Project to protect marine mammals provides valuable framework
A fisheries management tool designed for endangered and threatened species in data-limited places has produced a win-win opportunity for fishers and marine mammals in Southeast Asia, providing a valuable framework for other coastal nations around the world where food insecurity, overfishing, and habitat destruction are increasingly serious problems.
Fisheries bycatch, the unintended capture of non-target species, has been recognized as a significant threat to marine mammals, seabirds, and sharks for decades. Approximately 300,000 marine mammals alone are taken from the world's oceans each year due to global fisheries. However, the lack of risk frameworks that can integrate and visualize existing data have hindered the ability to describe and quantify bycatch risk in developing countries, where small-scale fisheries can be fundamental to local and national economies.
The new research, published in PLOS One journal, combines stakeholder engagement and local expert knowledge with map-based (geospatial) analyses to highlight potential overlap between the distribution of fishing activities and marine megafauna, and suggest steps to overcome a lack of resources and scientific capacity in-country.
This study documents in three field sites of Southeast Asia the development of a cohesive management tool (called "ByRA") to map and measure risk of fisheries bycatch, providing a clear roadmap for biodiversity conservation in small-scale fisheries. Using marine mammals in Malaysia and Vietnam as a test case, the application leveraged (1) existing field surveys, (2) participatory engagement involving a wide range of stakeholders, and (3) geospatial analysis.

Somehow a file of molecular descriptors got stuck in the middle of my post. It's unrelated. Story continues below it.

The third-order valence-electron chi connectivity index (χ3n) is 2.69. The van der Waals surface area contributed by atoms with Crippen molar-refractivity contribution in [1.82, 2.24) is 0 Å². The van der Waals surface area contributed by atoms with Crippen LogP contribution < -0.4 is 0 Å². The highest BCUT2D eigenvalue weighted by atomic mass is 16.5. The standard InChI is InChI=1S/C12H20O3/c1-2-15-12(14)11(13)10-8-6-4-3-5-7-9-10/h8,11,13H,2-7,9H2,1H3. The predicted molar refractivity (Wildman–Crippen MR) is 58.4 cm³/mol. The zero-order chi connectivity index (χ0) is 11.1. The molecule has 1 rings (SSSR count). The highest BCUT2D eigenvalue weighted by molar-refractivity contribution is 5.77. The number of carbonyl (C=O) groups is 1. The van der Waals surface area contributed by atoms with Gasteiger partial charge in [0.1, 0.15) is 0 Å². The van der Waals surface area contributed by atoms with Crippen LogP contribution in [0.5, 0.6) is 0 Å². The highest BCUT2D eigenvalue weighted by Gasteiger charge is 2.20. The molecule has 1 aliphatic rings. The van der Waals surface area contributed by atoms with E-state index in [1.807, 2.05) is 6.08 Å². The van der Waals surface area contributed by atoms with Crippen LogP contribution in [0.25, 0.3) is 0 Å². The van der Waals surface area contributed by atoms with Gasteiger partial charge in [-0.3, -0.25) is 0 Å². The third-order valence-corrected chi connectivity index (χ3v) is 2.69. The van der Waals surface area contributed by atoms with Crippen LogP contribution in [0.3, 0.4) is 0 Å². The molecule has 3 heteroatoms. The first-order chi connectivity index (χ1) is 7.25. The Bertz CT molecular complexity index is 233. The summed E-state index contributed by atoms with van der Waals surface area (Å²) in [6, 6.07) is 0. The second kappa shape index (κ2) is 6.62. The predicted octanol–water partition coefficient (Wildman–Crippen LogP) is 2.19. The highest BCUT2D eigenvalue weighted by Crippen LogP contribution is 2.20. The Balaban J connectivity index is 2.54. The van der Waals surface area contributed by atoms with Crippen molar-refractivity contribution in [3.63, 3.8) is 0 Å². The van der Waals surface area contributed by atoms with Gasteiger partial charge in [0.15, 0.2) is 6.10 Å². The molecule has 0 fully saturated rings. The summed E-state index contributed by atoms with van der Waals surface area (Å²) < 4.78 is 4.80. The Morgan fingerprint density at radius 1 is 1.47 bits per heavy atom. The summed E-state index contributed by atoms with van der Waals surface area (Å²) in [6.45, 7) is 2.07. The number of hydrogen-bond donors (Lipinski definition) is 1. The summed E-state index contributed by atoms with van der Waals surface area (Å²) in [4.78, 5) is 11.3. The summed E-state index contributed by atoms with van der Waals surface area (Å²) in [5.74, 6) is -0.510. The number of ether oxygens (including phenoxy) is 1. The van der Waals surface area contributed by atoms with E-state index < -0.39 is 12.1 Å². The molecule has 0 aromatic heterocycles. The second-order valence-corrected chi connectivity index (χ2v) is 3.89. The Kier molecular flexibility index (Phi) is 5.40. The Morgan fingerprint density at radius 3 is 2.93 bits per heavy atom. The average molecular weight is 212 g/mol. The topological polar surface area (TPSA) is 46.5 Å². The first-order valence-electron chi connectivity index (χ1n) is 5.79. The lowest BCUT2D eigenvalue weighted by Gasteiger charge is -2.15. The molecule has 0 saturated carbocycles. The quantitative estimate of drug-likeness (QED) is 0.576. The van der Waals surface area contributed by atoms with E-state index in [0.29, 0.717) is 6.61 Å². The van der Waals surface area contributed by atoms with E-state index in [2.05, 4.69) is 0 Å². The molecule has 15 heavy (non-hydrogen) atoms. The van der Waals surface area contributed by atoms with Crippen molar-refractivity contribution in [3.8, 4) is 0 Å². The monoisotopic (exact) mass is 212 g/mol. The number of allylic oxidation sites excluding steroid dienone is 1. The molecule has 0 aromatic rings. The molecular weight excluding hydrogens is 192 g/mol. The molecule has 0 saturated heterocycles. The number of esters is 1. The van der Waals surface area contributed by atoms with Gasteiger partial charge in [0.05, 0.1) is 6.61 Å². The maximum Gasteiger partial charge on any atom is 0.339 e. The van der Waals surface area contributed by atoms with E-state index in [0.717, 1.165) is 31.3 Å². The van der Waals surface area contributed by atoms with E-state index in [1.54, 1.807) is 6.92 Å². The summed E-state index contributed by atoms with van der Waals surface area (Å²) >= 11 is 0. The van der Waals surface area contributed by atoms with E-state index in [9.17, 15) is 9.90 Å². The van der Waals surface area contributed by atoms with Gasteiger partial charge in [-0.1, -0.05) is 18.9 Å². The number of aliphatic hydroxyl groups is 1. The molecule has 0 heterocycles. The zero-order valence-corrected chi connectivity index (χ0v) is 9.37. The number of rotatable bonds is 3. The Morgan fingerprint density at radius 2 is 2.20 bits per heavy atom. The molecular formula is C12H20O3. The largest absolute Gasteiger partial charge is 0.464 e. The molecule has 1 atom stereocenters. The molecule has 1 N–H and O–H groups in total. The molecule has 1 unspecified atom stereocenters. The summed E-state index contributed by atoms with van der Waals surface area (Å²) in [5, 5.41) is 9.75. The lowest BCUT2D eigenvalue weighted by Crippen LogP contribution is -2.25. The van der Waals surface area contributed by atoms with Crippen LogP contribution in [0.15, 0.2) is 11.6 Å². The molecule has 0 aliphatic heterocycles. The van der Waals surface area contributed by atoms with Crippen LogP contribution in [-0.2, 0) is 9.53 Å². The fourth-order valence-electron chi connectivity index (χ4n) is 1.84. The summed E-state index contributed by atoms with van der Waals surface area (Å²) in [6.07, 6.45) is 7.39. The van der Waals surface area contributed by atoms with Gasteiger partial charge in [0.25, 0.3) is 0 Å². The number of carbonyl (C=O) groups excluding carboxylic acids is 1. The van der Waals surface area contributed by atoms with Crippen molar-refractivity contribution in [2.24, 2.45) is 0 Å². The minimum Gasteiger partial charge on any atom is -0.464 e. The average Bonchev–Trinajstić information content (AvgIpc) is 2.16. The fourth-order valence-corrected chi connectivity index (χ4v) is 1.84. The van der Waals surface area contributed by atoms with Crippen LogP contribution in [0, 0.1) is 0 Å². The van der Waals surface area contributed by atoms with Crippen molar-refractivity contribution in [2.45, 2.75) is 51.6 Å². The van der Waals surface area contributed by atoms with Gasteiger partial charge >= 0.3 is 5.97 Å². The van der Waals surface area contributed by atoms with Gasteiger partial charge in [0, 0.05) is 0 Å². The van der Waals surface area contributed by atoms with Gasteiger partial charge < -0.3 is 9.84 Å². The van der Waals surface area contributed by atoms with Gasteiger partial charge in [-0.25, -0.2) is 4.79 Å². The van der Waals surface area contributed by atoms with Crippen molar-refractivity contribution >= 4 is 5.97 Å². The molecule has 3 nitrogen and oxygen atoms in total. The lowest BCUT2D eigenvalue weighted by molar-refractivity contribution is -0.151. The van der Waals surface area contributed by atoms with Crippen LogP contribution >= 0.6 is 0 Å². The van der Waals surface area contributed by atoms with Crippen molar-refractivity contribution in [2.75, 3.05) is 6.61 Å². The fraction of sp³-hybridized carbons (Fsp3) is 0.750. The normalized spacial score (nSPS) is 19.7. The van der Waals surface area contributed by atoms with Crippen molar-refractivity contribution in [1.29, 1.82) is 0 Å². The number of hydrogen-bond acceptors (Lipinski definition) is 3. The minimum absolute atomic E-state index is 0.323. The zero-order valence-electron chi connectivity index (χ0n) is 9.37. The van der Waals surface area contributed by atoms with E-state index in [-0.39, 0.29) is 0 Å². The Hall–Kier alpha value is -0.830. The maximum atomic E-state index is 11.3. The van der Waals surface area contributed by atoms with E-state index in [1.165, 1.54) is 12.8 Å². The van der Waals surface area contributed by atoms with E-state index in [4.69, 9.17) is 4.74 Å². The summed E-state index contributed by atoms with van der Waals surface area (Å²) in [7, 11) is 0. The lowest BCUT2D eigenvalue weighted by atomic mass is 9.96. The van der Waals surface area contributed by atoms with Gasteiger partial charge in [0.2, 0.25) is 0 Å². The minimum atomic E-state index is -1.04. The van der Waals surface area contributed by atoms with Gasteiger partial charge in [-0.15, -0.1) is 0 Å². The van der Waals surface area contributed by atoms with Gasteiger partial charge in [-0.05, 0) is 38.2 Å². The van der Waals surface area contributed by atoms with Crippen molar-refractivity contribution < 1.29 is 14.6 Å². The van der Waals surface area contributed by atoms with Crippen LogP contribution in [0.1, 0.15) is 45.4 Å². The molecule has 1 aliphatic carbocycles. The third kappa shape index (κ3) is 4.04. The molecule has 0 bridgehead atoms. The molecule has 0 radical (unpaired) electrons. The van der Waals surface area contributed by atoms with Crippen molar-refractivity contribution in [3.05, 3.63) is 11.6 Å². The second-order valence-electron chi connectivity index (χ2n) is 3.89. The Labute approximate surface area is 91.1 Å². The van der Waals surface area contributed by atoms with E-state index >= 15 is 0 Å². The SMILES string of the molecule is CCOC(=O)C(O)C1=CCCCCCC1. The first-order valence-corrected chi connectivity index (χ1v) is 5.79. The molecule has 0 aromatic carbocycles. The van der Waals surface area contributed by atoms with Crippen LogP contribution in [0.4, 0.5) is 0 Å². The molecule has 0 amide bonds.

The research team spent three years bringing together the science and a diversity of voices to assess risk to two species of marine mammals (dolphins and dugongs) posed by five common fishing gears (hook and line, nets, longlines, pots and traps, and trawls). They also characterized and accounted for data uncertainty by outlining steps in each site to improve their quality over time—which will anticipate at-risk areas in need of further monitoring and evaluation.
ByRA risk maps highlighted emergent interaction patterns between high-impact fishing gears and marine mammals by systematically screening more than 10,000 square kilometers of estuarine and coastal waters. Ultimately, 8% of the total area was classified as high bycatch concern, while still allowing for the sustainable expansion of several fishing sectors of economic and traditional importance.
The article's lead author Gregory Verutes said, "In many countries, fisheries bycatch of species is poorly monitored or regulated, so impacts on local marine mammal populations are not well understood. While few data exist that quantify animals caught in nets, there are spatial and temporal patterns in bycatch occurrence that can be identified, even in data-limited fisheries."
He continued, "Our work in Southeast Asia shows that community-driven approaches generate new insights to coastal managers and a fisheries sector that is under increasing pressure to reduce bycatch of marine mammals. It's a powerful example of how leveraging and synthesizing available information can support the development of management plans that lead to sustainable fisheries and mitigate bycatch risk."